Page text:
However, the ALJ found that if Early "stopped the substance use, the remaining limitations would not cause more than a minimal impact on his ability to perform basic work activities." (AR 20.) The ALJ concluded that "[t]he preponderance of evidence shows that the claimant's voices' accompany his substance abuse and that, during periods of incarceration and presumed sobriety, his mental health symptoms diminished." (AR 23-24.) The ALJ held that absent substance abuse, Early's mental impairments do not meet or medically equal any listed impairments covered by the Social Security Act. (AR 18.)

C. The Appeals Council's Denial of Review

Early appealed the ALJ's decision to the Appeals Council, which denied his request for review on June 3, 2013. (AR 1-4.) Early then filed this action seeking judicial review of the Commissioner's final decision under 42 U.S.C. § 405(g). Dkt. No. 1. Early moved for summary judgment and the Commissioner filed a cross-motion. Dkt. Nos. 10, 16. All parties have consented to the jurisdiction of a United States magistrate judge under 28 U.S.C. § 636(c). Dkt. Nos. 6, 12.

II. STANDARD OF REVIEW

A district court has the "power to enter, upon the pleadings and transcript of the record, a judgment affirming, modifying, or reversing the decision of the Commissioner of Social Security, with or without remanding the case for a rehearing." 42 U.S.C. § 405(g). The decision of the Commissioner should only be disturbed if it is not supported by substantial evidence or if it is based on legal error. Burch v. Barnhart, 400 F.3d 676, 679 (9th Cir. 2005). Substantial evidence is evidence that a reasonable mind would accept as adequate to support the conclusion. Bayliss v. Barnhart, 427 F.3d 1211, 1214 n.1 (9th Cir. 2005) ("[It] is more than a mere scintilla but less than a preponderance."). "Where evidence is susceptible to more than one rational interpretation, the ALJ's decision should be upheld." Ryan v. Comm'r of Soc. Sec., 528 F.3d 1194, 1198 (9th Cir. 2008).

III. DISCUSSION

Early objects to the ALJ's decision on three related grounds: (1) that the ALJ erred evaluating the medical opinions of Dr. Kollath and Dr. Franklin; (2) that the ALJ erred in finding that substance use was a contributing factor material to the determination of a disability; (3) that the ALJ erred in determining Early's severe impairments. Dkt. No. 10. Each of these reasons will be discussed in turn.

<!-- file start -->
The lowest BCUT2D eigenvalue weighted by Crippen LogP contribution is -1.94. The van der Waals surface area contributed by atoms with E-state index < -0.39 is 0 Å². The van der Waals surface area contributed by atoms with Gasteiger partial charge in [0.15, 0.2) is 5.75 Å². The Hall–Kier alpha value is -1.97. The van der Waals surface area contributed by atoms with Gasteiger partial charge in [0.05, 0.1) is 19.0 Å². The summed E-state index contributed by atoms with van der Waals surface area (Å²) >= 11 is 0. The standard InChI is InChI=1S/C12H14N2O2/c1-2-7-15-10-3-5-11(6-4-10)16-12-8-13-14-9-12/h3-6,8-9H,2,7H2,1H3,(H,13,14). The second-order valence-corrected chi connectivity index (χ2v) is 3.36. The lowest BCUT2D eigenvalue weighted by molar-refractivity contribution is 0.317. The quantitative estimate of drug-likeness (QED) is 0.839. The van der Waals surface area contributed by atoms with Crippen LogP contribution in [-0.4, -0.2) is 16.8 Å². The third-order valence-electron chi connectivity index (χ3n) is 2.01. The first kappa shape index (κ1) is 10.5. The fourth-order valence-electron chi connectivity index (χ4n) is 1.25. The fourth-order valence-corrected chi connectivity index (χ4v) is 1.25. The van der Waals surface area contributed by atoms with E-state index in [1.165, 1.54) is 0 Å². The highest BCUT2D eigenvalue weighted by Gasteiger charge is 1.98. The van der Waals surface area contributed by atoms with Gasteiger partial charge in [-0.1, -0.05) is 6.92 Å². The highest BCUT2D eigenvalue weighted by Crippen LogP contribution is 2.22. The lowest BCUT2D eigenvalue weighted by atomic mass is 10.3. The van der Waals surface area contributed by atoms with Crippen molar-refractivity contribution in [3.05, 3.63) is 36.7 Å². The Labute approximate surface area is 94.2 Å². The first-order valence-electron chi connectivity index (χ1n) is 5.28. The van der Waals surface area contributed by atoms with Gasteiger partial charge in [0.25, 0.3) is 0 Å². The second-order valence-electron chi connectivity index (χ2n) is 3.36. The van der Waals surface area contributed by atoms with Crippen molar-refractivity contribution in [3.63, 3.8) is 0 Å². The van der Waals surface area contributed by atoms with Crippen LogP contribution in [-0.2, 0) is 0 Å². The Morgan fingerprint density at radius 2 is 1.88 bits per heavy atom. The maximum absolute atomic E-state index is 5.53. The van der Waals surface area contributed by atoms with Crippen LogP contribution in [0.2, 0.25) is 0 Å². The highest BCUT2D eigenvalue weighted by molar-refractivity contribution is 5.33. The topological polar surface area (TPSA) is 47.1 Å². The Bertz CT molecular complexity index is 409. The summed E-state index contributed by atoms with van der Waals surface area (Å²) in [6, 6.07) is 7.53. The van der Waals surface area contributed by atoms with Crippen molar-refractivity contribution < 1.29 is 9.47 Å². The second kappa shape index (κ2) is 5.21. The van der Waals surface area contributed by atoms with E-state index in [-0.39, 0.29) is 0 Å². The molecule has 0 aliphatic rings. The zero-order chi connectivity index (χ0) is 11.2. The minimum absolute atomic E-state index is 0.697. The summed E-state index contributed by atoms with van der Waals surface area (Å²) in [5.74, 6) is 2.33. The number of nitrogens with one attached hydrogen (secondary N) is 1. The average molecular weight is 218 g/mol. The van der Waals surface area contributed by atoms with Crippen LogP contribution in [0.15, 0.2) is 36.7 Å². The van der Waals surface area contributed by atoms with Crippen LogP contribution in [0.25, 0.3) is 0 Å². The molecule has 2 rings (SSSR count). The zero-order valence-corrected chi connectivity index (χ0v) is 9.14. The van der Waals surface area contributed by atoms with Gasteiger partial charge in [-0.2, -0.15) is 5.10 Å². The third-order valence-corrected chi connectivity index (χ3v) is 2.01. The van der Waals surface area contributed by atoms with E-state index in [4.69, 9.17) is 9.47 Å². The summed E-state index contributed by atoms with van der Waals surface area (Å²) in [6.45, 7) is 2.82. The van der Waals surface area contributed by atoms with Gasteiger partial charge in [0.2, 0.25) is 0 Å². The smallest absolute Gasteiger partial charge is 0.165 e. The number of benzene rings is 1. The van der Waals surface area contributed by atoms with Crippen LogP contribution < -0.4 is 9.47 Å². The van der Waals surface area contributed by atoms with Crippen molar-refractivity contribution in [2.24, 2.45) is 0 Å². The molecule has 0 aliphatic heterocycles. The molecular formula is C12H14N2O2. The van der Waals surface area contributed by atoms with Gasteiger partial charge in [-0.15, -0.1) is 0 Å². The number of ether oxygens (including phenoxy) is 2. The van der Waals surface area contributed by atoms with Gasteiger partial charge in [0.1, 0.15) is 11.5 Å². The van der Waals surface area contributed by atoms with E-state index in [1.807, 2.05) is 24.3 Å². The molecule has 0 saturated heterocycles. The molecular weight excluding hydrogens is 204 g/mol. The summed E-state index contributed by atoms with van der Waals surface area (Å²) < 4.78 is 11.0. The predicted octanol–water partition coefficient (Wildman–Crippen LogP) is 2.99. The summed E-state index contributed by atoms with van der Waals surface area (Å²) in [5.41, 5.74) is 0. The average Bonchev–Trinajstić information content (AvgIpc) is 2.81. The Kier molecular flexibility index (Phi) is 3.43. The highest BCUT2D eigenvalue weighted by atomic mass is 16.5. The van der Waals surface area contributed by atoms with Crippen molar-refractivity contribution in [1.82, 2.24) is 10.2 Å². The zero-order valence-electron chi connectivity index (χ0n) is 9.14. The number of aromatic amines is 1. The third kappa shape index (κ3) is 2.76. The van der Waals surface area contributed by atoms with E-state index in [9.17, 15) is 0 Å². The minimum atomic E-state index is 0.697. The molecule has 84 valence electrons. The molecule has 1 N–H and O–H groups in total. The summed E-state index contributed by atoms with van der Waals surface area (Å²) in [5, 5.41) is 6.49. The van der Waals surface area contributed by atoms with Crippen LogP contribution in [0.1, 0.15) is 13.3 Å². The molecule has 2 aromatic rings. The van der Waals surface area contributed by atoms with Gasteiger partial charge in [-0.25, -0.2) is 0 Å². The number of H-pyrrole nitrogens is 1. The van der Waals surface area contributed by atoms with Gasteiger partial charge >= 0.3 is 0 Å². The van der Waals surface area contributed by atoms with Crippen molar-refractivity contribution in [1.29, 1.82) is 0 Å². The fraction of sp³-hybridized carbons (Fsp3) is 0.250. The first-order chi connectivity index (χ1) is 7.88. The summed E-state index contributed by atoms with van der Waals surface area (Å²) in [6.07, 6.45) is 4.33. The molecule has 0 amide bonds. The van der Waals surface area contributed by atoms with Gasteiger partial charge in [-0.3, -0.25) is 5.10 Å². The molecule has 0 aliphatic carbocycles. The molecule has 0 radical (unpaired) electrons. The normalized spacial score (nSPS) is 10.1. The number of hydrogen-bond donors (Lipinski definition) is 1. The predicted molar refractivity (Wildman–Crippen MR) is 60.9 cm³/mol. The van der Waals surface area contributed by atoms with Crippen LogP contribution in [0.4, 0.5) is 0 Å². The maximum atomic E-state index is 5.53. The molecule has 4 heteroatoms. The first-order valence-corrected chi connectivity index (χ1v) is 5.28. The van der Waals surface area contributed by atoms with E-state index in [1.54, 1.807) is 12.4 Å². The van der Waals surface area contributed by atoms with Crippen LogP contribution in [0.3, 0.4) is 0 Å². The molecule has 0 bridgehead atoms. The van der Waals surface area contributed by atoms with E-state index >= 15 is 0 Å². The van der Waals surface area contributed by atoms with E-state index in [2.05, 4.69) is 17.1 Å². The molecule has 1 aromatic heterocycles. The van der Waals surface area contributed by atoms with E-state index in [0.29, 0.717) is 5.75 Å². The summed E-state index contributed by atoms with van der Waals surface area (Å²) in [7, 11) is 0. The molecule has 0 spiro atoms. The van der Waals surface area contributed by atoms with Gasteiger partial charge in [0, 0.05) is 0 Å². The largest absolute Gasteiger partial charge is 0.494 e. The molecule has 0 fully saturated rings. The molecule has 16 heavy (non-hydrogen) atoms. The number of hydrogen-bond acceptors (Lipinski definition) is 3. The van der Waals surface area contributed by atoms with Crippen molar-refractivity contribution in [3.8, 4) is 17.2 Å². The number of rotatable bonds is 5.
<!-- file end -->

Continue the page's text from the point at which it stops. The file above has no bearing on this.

A. The ALJ Did Not Err in Evaluating the Medical Opinions.

When reviewing the ALJ's weighing of medical evidence, additional standards apply. 20 C.F.R. § 416.927. The Ninth Circuit and Social Security regulations distinguish among three types of physicians: (1) those who treat the claimant (treating physicians); (2) those who examine but do not treat the claimant (examining physicians); and (3) those who neither examine nor treat the claimant (non-examining physicians). Lester v. Chater, 81 F.3d 821, 830-31 (9th Cir. 1995); 20 C.F.R. § 416.927(d)(2). An examining physician's opinion is given more weight than the opinion of a non-examining physician, while a treating physician's opinion is generally given the most weight. Lester, 81 F.3d at 830-31. If a claimant has a treatment relationship with a provider, and that provider's opinion is supported by clinical evidence and not inconsistent with the record, the provider will be given controlling weight. 20 C.F.R. § 416.927(c)(2). "To reject [the] uncontradicted opinion of a treating or examining doctor, an ALJ must state clear and convincing reasons that are supported by substantial evidence." Bayliss, 427 F.3d at 1216 (internal citation omitted). "If a treating or examining doctor's opinion is contradicted by another doctor's opinion, an ALJ may only reject it by providing specific and legitimate reasons that are supported by substantial evidence." Id.

Here, in concluding that substance use is a contributing factor material to the determination of Early's disability, the ALJ considered the medical opinions of several physicians. Early first challenges the ALJ's decision on the basis that the ALJ improperly gave too much weight to the examining opinion of Dr. Ute Kollath and gave insufficient reasons for rejecting the examining opinion of Dr. Lesleigh Franklin. Dkt. No. 10 at 7-14. Dr. Kollath and Dr. Franklin produced contradicting medical opinions regarding Early's mental health. (AR 304-08, 531-42.) Specifically, Dr. Kollath and Dr. Franklin disagreed over whether Early's symptoms were the result of alcohol abuse or were caused by an independent psychological disorder. The ALJ credited Dr. Kollath's report, which diagnosed Early with alcohol dependence, and alcohol-related disorder not otherwise specified. (AR 21, 307-08.) The ALJ did not credit the opinion of Dr. Franklin whose primary diagnosis of Early was bipolar I disorder, mixed episode, severe with psychotic remission, and her secondary diagnosis was alcohol dependence, in early remission. (AR 23, 531-32, 540.) The ALJ was tasked with resolving the conflict between these two examining physicians' opinions, which he did by providing specific and legitimate reasons supported by substantial evidence.

1. Dr. Kollath